Where to Go Rafting & Kayaking
On remote tracts of river amongst some of the world’s most breathtaking scenery, adventurous travellers are pitting themselves against the power of nature. They don’t necessarily need to be fast, strong or even particularly fit – just prepared to get wet.
Paddling adventures are a great way to see some amazing landscape you couldn’t reach any other way, but what you may not have known is that they’re often more accessible than the holiday slides evoke. Several World Reviewer Rafting and Kayaking experts have included on their list of top rivers to explore trips suitable for people low on experience. Hamish McMaster has escorted people with disabilities into some fairly challenging places while Hedley Wilton has been on paddling trips where your evenings are spent in five star accommodation. Most of our experts rave about river side camping, cooking good food (not having to carry food on your back means you can sometimes eat very well - especially if you’re spending all day burning calories paddling!), and having time to really enjoy your surroundings (and you certainly don’t get that at Machu Picchu these days). So paddling can be an adventure you don’t necessarily need months to prepare for, which can also be relaxing. Really the only problem is getting wet and most of experts also agree that the water is another one of the main attractions, especially if it’s a dramatic churning torrent whipping spray up all around you...
We asked our experts for suggestions: for the best scenery, maximum adrenalin pumping, but with least skill needed:
Ryan Hutchings The Northern Territories of Canada are a remote, rarely seen region where paddlers get to see the true Canadian wildlands that few get to experience, and the actual “whitewater rafting” portion of trips here can be pretty mild depending on the river, nothing scary. Chile offers probably the most exotic of all trips, through rainforest areas, ancient ruins and exotic forest destinations but there are still routes with moderate whitewater, with a few large rapid areas. The Grand Canyon is another popular and dramatically scenic destination but still within the realms of most people. The main consideration is making sure you have a permit for the river. If you go with an outfitter this is another thing you won’t need to worry about.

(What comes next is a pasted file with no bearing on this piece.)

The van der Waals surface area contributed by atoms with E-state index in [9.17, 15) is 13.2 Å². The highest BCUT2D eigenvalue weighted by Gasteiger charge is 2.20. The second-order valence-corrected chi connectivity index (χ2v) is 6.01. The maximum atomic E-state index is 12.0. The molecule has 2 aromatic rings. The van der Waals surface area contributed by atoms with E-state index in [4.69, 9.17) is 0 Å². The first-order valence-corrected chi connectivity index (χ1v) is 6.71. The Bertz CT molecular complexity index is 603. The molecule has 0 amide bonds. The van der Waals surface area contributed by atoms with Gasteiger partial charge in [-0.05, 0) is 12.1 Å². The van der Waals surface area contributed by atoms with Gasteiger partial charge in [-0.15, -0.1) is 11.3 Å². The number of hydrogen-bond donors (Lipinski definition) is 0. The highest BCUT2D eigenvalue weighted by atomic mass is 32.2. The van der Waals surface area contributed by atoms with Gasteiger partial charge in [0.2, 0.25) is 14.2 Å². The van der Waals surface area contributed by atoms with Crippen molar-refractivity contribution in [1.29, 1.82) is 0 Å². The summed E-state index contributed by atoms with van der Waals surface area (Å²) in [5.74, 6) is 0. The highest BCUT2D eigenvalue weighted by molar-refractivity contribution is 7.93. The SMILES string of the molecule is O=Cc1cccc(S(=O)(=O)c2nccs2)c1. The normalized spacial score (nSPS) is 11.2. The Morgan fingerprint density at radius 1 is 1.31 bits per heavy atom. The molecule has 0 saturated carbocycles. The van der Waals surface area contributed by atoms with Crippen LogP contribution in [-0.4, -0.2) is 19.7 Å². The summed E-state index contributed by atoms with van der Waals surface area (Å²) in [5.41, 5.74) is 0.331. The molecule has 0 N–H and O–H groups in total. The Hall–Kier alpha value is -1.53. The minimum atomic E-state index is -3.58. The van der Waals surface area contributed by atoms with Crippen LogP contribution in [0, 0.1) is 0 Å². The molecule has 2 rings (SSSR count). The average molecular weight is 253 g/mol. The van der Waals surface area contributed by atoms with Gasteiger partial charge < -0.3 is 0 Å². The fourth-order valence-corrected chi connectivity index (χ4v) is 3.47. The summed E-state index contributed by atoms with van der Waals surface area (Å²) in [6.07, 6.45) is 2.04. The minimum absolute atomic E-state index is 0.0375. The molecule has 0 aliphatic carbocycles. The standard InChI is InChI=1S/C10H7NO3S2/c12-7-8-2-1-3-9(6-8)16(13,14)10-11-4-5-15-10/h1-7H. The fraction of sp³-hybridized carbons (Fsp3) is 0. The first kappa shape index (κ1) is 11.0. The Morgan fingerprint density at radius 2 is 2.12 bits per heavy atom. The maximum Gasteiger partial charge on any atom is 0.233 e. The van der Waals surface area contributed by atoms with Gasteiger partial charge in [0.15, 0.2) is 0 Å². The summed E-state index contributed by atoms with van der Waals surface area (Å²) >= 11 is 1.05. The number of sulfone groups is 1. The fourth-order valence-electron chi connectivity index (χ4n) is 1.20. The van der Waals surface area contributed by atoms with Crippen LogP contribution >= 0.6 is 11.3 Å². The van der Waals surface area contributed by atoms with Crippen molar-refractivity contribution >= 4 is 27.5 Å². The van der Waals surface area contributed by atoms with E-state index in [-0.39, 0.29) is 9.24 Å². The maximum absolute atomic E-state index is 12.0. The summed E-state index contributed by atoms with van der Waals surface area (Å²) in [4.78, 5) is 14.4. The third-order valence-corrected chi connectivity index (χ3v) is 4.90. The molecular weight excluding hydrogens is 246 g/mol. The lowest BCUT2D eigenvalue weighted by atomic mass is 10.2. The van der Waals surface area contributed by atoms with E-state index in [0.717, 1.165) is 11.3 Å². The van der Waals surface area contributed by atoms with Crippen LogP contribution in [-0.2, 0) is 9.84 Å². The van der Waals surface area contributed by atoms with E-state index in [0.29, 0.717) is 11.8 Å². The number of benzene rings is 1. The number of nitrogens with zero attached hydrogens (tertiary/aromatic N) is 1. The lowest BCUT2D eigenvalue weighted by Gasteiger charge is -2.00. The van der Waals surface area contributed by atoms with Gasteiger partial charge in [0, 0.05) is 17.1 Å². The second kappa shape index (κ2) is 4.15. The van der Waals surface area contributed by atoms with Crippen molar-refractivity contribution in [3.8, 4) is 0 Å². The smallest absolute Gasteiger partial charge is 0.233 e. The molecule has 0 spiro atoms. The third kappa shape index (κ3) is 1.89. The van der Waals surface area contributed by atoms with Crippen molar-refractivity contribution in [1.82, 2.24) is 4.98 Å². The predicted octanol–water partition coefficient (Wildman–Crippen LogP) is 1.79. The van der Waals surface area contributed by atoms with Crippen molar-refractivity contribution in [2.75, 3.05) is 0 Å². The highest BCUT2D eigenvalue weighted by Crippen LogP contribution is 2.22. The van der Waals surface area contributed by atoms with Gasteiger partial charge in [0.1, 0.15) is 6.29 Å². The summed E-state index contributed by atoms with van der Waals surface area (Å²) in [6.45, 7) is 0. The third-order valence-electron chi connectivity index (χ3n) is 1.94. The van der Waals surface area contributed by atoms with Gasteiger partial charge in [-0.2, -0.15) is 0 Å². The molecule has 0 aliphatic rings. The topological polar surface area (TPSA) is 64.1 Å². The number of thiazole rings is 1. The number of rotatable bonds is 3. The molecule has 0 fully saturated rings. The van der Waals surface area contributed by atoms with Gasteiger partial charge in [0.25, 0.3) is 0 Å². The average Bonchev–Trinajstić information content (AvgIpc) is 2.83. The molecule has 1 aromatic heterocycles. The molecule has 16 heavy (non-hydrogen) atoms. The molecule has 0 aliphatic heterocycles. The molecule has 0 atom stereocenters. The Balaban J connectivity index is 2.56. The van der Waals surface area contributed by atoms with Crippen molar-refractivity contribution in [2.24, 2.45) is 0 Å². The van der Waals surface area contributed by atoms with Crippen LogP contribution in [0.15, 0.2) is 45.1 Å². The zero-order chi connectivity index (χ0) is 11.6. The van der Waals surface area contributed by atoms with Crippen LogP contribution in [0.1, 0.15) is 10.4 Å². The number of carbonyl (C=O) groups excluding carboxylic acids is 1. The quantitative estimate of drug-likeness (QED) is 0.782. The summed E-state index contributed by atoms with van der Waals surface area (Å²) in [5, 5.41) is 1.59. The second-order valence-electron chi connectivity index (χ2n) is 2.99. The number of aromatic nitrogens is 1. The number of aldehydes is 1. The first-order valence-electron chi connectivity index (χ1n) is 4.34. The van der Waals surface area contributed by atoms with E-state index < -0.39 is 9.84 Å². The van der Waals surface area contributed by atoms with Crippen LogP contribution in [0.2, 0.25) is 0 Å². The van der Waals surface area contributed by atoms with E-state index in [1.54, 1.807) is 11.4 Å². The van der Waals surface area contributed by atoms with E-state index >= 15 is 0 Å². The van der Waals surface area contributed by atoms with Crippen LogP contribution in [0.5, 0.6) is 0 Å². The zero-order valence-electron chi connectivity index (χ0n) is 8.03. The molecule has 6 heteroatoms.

Zach Collier Paddling trips which I would consider perfect for people from 7 to 70 are the Rogue River, Middle Fork of the Salmon, the Grand Canyon, the Klamath River, and the American River. These are all exciting rivers that are not very dangerous.
Hedley Wilton New Zealand's Abel Tasman National Park offers easy paddling with excellent scenery and wildlife. Its not hard and all ages (14 up) can enjoy it. One to three days is ideal and there is option of camping through to five Star lodge accommodation.
Omer I will lead a group of paddlers round the Shetland Islands this July and I have the feeling that this region will also be attractive for beginners since its easy to find calm water during summer.
Michael Gray I'd either recommend paddling in the Bay Islands of Honduras (Feb-April) or, the very user friendly, Kachemak Bay Alaska. Its accessible, exciting, dramatic, has a number of options and comes with the added oddity of a paddle-up espresso bar.
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